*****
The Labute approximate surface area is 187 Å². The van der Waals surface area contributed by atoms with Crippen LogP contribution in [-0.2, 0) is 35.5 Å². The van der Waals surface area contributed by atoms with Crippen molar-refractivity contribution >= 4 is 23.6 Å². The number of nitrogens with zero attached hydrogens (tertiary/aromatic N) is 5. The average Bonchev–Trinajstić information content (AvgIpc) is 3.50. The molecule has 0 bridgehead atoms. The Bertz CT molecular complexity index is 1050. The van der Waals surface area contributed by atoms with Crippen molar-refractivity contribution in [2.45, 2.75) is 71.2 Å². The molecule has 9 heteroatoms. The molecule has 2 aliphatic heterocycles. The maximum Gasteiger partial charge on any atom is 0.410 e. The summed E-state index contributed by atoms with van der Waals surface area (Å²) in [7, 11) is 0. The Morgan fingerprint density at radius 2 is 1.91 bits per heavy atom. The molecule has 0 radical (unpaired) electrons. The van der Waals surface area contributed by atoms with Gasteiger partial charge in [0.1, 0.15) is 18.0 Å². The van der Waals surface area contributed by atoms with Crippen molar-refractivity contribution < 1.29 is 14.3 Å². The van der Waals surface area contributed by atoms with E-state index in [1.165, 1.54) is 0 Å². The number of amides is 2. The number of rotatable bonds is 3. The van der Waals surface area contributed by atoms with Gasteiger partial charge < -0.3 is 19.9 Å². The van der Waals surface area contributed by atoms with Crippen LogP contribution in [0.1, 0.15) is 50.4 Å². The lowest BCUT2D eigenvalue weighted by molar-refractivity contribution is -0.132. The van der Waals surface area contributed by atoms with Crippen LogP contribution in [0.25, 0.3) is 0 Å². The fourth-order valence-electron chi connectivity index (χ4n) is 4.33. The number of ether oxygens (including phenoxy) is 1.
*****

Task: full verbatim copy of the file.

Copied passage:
The Labute approximate surface area is 187 Å². The van der Waals surface area contributed by atoms with Crippen LogP contribution in [-0.2, 0) is 35.5 Å². The van der Waals surface area contributed by atoms with Crippen molar-refractivity contribution >= 4 is 23.6 Å². The number of nitrogens with zero attached hydrogens (tertiary/aromatic N) is 5. The average Bonchev–Trinajstić information content (AvgIpc) is 3.50. The molecule has 0 bridgehead atoms. The Bertz CT molecular complexity index is 1050. The van der Waals surface area contributed by atoms with Crippen molar-refractivity contribution in [2.45, 2.75) is 71.2 Å². The molecule has 9 heteroatoms. The molecule has 2 aliphatic heterocycles. The maximum Gasteiger partial charge on any atom is 0.410 e. The summed E-state index contributed by atoms with van der Waals surface area (Å²) in [7, 11) is 0. The Morgan fingerprint density at radius 2 is 1.91 bits per heavy atom. The molecule has 0 radical (unpaired) electrons. The van der Waals surface area contributed by atoms with Gasteiger partial charge in [0.1, 0.15) is 18.0 Å². The van der Waals surface area contributed by atoms with Crippen molar-refractivity contribution < 1.29 is 14.3 Å². The van der Waals surface area contributed by atoms with E-state index in [1.165, 1.54) is 0 Å². The number of amides is 2. The number of rotatable bonds is 3. The van der Waals surface area contributed by atoms with Gasteiger partial charge < -0.3 is 19.9 Å². The van der Waals surface area contributed by atoms with Crippen LogP contribution in [0.1, 0.15) is 50.4 Å². The lowest BCUT2D eigenvalue weighted by molar-refractivity contribution is -0.132. The van der Waals surface area contributed by atoms with Crippen LogP contribution in [0.25, 0.3) is 0 Å². The fourth-order valence-electron chi connectivity index (χ4n) is 4.33. The number of ether oxygens (including phenoxy) is 1.